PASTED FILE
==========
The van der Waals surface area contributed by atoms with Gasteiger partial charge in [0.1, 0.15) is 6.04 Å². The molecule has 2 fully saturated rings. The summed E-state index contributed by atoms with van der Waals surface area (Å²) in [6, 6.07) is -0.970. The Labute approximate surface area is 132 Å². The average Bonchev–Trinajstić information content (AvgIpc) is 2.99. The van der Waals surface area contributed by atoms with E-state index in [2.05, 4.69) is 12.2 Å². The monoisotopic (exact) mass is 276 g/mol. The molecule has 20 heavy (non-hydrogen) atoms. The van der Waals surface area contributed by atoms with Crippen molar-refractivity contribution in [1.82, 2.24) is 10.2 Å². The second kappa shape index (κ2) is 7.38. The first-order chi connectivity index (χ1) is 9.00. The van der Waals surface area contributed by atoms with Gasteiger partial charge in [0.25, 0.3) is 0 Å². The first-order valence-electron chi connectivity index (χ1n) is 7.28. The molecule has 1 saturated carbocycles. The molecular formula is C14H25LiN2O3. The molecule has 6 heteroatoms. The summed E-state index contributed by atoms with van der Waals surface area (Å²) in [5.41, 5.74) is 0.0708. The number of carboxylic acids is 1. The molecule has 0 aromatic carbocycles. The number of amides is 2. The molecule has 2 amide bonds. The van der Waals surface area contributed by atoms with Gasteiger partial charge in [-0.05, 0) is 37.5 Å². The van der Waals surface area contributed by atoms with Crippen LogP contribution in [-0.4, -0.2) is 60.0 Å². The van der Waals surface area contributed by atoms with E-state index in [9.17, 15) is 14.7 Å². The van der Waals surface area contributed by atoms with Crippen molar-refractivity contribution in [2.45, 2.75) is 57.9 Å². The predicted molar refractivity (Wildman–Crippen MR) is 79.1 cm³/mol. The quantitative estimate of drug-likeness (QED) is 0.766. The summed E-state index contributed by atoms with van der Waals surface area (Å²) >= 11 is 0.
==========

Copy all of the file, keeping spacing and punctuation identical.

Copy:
The van der Waals surface area contributed by atoms with Gasteiger partial charge in [0.1, 0.15) is 6.04 Å². The molecule has 2 fully saturated rings. The summed E-state index contributed by atoms with van der Waals surface area (Å²) in [6, 6.07) is -0.970. The Labute approximate surface area is 132 Å². The average Bonchev–Trinajstić information content (AvgIpc) is 2.99. The van der Waals surface area contributed by atoms with E-state index in [2.05, 4.69) is 12.2 Å². The monoisotopic (exact) mass is 276 g/mol. The molecule has 20 heavy (non-hydrogen) atoms. The van der Waals surface area contributed by atoms with Crippen molar-refractivity contribution in [1.82, 2.24) is 10.2 Å². The second kappa shape index (κ2) is 7.38. The first-order chi connectivity index (χ1) is 9.00. The van der Waals surface area contributed by atoms with Gasteiger partial charge in [0.25, 0.3) is 0 Å². The first-order valence-electron chi connectivity index (χ1n) is 7.28. The molecule has 1 saturated carbocycles. The molecular formula is C14H25LiN2O3. The molecule has 6 heteroatoms. The summed E-state index contributed by atoms with van der Waals surface area (Å²) in [5.41, 5.74) is 0.0708. The number of carboxylic acids is 1. The molecule has 0 aromatic carbocycles. The number of amides is 2. The molecule has 2 amide bonds. The van der Waals surface area contributed by atoms with Gasteiger partial charge in [-0.05, 0) is 37.5 Å². The van der Waals surface area contributed by atoms with Crippen LogP contribution in [-0.4, -0.2) is 60.0 Å². The van der Waals surface area contributed by atoms with E-state index in [9.17, 15) is 14.7 Å². The van der Waals surface area contributed by atoms with Crippen molar-refractivity contribution in [2.45, 2.75) is 57.9 Å². The predicted molar refractivity (Wildman–Crippen MR) is 79.1 cm³/mol. The quantitative estimate of drug-likeness (QED) is 0.766. The summed E-state index contributed by atoms with van der Waals surface area (Å²) >= 11 is 0.